Stack Overflow is a community of 4.7 million programmers, just like you, helping each other.

Join them; it only takes a minute:

Sign up
Join the Stack Overflow community to:
  1. Ask programming questions
  2. Answer and help your peers
  3. Get recognized for your expertise

I have the following setup:

There are 2 servers that require an SSL client certificate. The certificate is used for authentication.

A user (using his browser) will do a request to Server1, with his client certificate. So far, so good. Now, what I want to do: Server1 will do a request to Server2, parse that response, and return it to the user.

Server1 does the request with php_curl. I want Server1 to pass the original client certificate (of the user) to Server2 (which will verify the user, ..). Server1 is then posting 'on behalf of' the user.

Is this possible?

Apache has ExportCertData SSLOption enabled. I already tried to add the following headers to the curl options (figuring this was about the same as Apache proxy setup with client certs):

$headers[] = "SSL_CLIENT_S_DN: ".$_SERVER['SSL_CLIENT_S_DN'];
$headers[] = "SSL_CLIENT_I_DN: ".$_SERVER['SSL_CLIENT_I_DN'];
$headers[] = "SSL_SERVER_I_DN: ".$_SERVER['SSL_SERVER_I_DN'];

but no luck with those.

share|improve this question
IIRC SSL is end-to-end, you can't proxy it. – hakre Sep 16 '11 at 10:15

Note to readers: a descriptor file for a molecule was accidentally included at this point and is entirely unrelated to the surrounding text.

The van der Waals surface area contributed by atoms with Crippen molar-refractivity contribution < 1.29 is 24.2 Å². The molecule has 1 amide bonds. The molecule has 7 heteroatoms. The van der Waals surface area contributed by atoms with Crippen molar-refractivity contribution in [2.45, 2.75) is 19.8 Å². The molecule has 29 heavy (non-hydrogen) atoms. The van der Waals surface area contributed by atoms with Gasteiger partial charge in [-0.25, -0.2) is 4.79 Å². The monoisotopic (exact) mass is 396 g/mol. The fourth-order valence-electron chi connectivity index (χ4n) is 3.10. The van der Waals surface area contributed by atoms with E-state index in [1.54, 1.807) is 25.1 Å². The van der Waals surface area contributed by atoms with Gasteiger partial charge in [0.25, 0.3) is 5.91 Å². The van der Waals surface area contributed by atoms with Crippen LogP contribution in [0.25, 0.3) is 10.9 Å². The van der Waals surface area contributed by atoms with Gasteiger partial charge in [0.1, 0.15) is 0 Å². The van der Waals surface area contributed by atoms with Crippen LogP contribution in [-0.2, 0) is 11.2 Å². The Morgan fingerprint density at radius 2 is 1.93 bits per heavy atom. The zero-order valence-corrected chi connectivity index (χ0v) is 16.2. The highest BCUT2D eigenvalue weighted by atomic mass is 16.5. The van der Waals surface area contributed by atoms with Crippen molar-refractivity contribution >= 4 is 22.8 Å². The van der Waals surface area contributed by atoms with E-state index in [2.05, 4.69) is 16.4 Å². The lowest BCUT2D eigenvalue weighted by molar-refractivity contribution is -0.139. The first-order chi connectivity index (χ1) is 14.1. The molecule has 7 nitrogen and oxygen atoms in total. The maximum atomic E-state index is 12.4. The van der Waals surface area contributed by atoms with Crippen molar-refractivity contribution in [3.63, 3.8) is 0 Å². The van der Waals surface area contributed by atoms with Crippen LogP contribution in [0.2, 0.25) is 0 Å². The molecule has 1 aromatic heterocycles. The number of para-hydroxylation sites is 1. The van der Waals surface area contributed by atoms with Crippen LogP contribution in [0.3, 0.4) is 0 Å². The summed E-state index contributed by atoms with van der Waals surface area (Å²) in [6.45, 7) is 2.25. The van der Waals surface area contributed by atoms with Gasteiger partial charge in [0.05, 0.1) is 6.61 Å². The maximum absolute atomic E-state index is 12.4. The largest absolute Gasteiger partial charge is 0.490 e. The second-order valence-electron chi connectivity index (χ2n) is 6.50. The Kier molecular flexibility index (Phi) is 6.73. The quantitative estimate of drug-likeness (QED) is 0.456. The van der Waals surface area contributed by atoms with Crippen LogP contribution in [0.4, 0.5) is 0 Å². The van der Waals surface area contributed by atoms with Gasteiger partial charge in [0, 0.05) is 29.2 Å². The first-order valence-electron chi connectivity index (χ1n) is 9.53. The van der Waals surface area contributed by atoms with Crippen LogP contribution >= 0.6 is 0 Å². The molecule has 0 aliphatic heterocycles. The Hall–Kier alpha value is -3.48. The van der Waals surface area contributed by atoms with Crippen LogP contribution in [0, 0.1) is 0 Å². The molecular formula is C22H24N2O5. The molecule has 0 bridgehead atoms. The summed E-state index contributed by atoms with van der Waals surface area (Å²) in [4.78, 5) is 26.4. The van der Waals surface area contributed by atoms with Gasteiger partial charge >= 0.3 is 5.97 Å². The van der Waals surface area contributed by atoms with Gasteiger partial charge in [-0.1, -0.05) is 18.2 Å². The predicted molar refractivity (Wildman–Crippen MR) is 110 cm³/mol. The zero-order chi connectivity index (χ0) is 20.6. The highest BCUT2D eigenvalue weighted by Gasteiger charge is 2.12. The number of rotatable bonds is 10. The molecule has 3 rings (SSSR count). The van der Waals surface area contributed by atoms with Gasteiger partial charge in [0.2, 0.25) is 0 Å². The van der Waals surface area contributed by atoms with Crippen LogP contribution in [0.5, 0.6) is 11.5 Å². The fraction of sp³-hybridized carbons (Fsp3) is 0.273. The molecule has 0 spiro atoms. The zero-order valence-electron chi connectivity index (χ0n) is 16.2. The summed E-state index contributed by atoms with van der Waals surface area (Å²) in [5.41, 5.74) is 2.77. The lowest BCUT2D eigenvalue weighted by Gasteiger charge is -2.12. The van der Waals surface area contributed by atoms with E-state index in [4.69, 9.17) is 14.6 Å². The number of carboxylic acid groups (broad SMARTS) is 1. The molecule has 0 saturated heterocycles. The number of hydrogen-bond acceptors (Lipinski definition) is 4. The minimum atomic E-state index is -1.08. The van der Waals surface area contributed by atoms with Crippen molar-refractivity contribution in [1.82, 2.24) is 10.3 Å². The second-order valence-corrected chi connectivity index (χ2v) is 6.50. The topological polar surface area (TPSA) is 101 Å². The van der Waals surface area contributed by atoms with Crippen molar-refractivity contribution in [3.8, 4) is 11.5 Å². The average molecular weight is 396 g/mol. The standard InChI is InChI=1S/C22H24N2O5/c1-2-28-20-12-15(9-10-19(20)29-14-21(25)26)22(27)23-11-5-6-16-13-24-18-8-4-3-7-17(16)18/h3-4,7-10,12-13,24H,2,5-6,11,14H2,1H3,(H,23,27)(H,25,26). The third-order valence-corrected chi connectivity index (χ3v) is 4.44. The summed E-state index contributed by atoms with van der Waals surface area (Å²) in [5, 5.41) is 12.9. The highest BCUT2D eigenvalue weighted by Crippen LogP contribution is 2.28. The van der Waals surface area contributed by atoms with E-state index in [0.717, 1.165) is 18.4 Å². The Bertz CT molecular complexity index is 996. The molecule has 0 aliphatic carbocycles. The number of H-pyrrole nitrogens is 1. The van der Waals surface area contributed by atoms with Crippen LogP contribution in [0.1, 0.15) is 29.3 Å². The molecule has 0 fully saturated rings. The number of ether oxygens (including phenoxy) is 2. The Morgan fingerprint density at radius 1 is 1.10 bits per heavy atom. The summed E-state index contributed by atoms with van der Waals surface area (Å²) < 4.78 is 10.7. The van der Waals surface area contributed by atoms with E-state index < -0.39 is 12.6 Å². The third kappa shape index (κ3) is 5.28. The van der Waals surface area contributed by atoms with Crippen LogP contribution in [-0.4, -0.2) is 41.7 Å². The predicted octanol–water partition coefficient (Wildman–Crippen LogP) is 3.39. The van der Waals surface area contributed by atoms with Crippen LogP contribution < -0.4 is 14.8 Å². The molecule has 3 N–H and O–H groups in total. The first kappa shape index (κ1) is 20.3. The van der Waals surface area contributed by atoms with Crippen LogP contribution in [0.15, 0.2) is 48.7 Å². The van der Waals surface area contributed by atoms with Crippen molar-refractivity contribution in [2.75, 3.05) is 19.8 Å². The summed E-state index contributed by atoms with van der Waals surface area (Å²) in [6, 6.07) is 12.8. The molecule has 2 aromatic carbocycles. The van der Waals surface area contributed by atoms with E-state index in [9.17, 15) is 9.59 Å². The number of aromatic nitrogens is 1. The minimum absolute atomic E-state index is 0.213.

Apache can do proxy on SSL connections. Also, I'm ok with setting up a new SSL connection, just, with the same certificate, or is that not possible? I don't quite want to proxy the request either, I'm doing another request, just with the same cert.. – kclement Sep 16 '11 at 10:21
Client certificates? Then they would not be working as intended any longer. You should try to man in the middle attack the clients connection to make it more transparent. – hakre Sep 16 '11 at 10:22
up vote 2 down vote accepted

You couldn't pass a request with an original client certificate unless you have that certificate with keys and such on hand. This is how SSL works.

If you're running both of the servers you could verify client certificate on Server1 and pass verified information on the Server2 by means of custom headers or whichever you find suits best.

If you're not responsible for the second server, well, no luck for you, because making MITM attacks simple was not one of intentions of SSL creators.

share|improve this answer
That is my backup solution. I know it works, but I'd prefer to do authentication of the user based on his SSL cert, rather than another (even though it's trusted) server pasisng me the users' CN as a string parameter. I understand the main-in-the-middle atack danger, but the same problem would also exist with Apache proxy, no? – kclement Sep 16 '11 at 10:34
Sure with certain effort you can pass undecrypted requests like Apache mod_proxy does. But I cannot find any special purpose in this. – sanmai Sep 16 '11 at 10:39

Your Answer


By posting your answer, you agree to the privacy policy and terms of service.

Not the answer you're looking for? Browse other questions tagged or ask your own question.